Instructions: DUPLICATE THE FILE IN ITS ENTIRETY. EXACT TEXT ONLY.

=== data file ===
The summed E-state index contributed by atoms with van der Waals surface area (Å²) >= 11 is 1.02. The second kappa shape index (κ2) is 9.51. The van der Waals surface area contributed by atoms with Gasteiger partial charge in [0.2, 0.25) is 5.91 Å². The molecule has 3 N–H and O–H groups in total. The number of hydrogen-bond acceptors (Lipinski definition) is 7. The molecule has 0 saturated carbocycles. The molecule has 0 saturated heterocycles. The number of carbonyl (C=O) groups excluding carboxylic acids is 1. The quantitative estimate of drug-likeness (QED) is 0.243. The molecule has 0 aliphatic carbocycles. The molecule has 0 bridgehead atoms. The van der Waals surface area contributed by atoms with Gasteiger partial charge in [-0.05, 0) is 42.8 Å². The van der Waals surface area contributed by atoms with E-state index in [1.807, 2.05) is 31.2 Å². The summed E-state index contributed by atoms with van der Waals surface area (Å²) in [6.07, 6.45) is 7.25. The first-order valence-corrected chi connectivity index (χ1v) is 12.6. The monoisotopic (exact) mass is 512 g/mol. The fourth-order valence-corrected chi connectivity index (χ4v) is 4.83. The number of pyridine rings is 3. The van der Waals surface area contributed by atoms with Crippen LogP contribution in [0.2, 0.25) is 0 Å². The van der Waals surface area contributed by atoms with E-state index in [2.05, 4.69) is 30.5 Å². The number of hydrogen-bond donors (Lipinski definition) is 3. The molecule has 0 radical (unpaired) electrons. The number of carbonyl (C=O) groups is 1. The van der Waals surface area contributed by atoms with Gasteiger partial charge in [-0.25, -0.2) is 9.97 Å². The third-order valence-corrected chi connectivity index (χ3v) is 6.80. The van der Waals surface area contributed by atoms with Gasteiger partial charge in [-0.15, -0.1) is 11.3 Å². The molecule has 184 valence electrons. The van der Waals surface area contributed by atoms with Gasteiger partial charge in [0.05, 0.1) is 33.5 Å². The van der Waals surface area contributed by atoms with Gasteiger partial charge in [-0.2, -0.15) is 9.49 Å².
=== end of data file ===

The summed E-state index contributed by atoms with van der Waals surface area (Å²) >= 11 is 1.02. The second kappa shape index (κ2) is 9.51. The van der Waals surface area contributed by atoms with Gasteiger partial charge in [0.2, 0.25) is 5.91 Å². The molecule has 3 N–H and O–H groups in total. The number of hydrogen-bond acceptors (Lipinski definition) is 7. The molecule has 0 saturated carbocycles. The molecule has 0 saturated heterocycles. The number of carbonyl (C=O) groups excluding carboxylic acids is 1. The quantitative estimate of drug-likeness (QED) is 0.243. The molecule has 0 aliphatic carbocycles. The molecule has 0 bridgehead atoms. The van der Waals surface area contributed by atoms with Gasteiger partial charge in [-0.05, 0) is 42.8 Å². The van der Waals surface area contributed by atoms with E-state index in [1.807, 2.05) is 31.2 Å². The summed E-state index contributed by atoms with van der Waals surface area (Å²) in [6.07, 6.45) is 7.25. The first-order valence-corrected chi connectivity index (χ1v) is 12.6. The monoisotopic (exact) mass is 512 g/mol. The fourth-order valence-corrected chi connectivity index (χ4v) is 4.83. The number of pyridine rings is 3. The van der Waals surface area contributed by atoms with Crippen LogP contribution in [0.2, 0.25) is 0 Å². The van der Waals surface area contributed by atoms with E-state index in [2.05, 4.69) is 30.5 Å². The number of hydrogen-bond donors (Lipinski definition) is 3. The molecule has 0 radical (unpaired) electrons. The number of carbonyl (C=O) groups is 1. The van der Waals surface area contributed by atoms with Gasteiger partial charge in [-0.25, -0.2) is 9.97 Å². The third-order valence-corrected chi connectivity index (χ3v) is 6.80. The van der Waals surface area contributed by atoms with Gasteiger partial charge in [-0.15, -0.1) is 11.3 Å². The molecule has 184 valence electrons. The van der Waals surface area contributed by atoms with Gasteiger partial charge in [0.05, 0.1) is 33.5 Å². The van der Waals surface area contributed by atoms with Gasteiger partial charge in [-0.2, -0.15) is 9.49 Å².